Having duly popped into Waitrose and bought the right (00) pasta flour, we made a batch of egg pasta and with it constructed a whole load of ravioli filled with that mushroom pate I made at the weekend. This of course would not have been possible unless we had repossessed the pasta-machine which we had lent/given to one of our daughters a couple of years ago. Neither she nor we had used it much, and we agreed that we would have another go with it before deciding if we should buy a new one. Based on the results we achieved yesterday, I think we'll be making pasta quite often now, so maybe it is time to invest in a new machine.
With 2 large eggs and 200g of flour we made enough pasta for 40 ravioli - TWO trays-worth, not just the one pictured below. This should tell you that we managed to get the pasta nice and thin!
They were definitely not perfect ravioli, but for a first attempt I think they were not too bad, and they certainly tasted nice. When the mushroom pate ran out, we made a small batch of Tagliatelle with the last of the pasta:
I also made a meaty sauce to serve with the ravioli, striving to emulate the intensely savoury sauce that we had eaten at the cookery school last Saturday. I used pork sausage meat (with no rusk), smoked pancetta, onions, carrots, celeriac, Celery Leaf stalks, home-made tomato sauce and beef stock. Additional flavourings included Bay, Sage and Oregano, as well as the usual salt and pepper. Last but not least, I added a third of a bottle of good red wine. All this was cooked for 3 hours, in a cast-iron casserole, over a low heat. Though perhaps not quite as good as the one our instructor Carmela made on Saturday, the resulting sauce was really good! I think maybe the key ingredient was the wine. Normally when making this sort of sauce I would only use about one glassful, but this time I used a lot more.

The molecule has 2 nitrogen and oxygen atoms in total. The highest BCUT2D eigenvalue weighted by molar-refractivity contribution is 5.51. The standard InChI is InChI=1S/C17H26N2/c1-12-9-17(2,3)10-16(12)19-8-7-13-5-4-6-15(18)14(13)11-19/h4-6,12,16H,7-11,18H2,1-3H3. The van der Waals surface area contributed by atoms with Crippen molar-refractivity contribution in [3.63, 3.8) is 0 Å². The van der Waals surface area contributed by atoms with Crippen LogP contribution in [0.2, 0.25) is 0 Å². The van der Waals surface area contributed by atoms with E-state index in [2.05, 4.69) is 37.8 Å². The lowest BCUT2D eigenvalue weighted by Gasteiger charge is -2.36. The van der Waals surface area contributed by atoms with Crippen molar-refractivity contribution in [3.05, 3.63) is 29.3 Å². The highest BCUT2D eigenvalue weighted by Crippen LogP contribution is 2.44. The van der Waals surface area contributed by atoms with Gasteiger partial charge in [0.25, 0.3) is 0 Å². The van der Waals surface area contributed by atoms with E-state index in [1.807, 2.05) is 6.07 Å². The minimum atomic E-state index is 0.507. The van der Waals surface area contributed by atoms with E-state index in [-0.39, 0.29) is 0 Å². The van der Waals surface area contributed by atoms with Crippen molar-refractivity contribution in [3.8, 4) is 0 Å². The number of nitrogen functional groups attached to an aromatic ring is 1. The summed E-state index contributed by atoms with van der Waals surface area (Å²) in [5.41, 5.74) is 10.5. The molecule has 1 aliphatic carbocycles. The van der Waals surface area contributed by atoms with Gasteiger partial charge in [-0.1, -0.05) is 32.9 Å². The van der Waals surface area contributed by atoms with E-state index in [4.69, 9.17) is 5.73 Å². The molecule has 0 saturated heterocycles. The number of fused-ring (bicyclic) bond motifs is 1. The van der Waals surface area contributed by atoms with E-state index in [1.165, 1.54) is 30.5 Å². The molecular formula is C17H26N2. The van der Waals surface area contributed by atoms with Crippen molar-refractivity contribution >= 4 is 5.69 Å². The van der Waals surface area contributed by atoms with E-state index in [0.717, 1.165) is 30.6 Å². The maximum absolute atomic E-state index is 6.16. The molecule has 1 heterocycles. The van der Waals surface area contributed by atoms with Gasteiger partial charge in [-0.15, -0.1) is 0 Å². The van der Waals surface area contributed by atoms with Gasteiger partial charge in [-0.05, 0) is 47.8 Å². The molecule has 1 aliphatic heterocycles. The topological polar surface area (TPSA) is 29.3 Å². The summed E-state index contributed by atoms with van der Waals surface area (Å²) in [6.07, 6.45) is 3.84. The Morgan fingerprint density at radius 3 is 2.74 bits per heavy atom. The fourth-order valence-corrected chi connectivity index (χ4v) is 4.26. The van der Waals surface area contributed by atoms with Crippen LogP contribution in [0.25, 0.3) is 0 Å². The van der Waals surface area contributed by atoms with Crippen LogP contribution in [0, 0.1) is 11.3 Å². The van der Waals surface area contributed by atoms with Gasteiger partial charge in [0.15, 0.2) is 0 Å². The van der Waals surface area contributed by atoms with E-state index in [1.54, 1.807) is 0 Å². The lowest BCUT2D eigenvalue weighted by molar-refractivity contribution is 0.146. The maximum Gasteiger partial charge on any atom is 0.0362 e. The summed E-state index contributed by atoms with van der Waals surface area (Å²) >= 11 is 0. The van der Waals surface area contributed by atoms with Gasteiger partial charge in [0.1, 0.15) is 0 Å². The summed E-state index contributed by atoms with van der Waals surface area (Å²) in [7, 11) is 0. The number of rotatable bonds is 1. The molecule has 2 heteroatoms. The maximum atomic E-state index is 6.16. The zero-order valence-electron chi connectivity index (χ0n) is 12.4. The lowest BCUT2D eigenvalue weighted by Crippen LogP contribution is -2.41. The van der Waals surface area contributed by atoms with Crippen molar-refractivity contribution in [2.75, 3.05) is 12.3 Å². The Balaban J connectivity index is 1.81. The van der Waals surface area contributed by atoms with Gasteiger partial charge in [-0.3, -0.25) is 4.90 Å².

Inspired by the success of the mushroom-filled ravioli, today I went out fungi-foraging again, hoping to find some mushrooms to go in a pheasant casserole that Jane is making. This is what I got:
The creamy / orangey-coloured ones are Hedgehog mushrooms (I have removed the spines), and the others are Brown Birch Boletes.
As well as the edible mushrooms that I gathered, I also saw quite a lot of other fungi, which I photographed. Here are some of them:
|White Saddle - Helvella crispa|
|Juvenile Amanita - possibly Amanita Muscaria (Fly Agaric)|
|Not known - looks almost like a white Chanterelle! [Edit: I now believe this to be a Miller]|
|A Tametes ("Turkey tail") fungus - exact type not known|
|Possibly Calocera viscosa?|
|Brown Birch Bolete|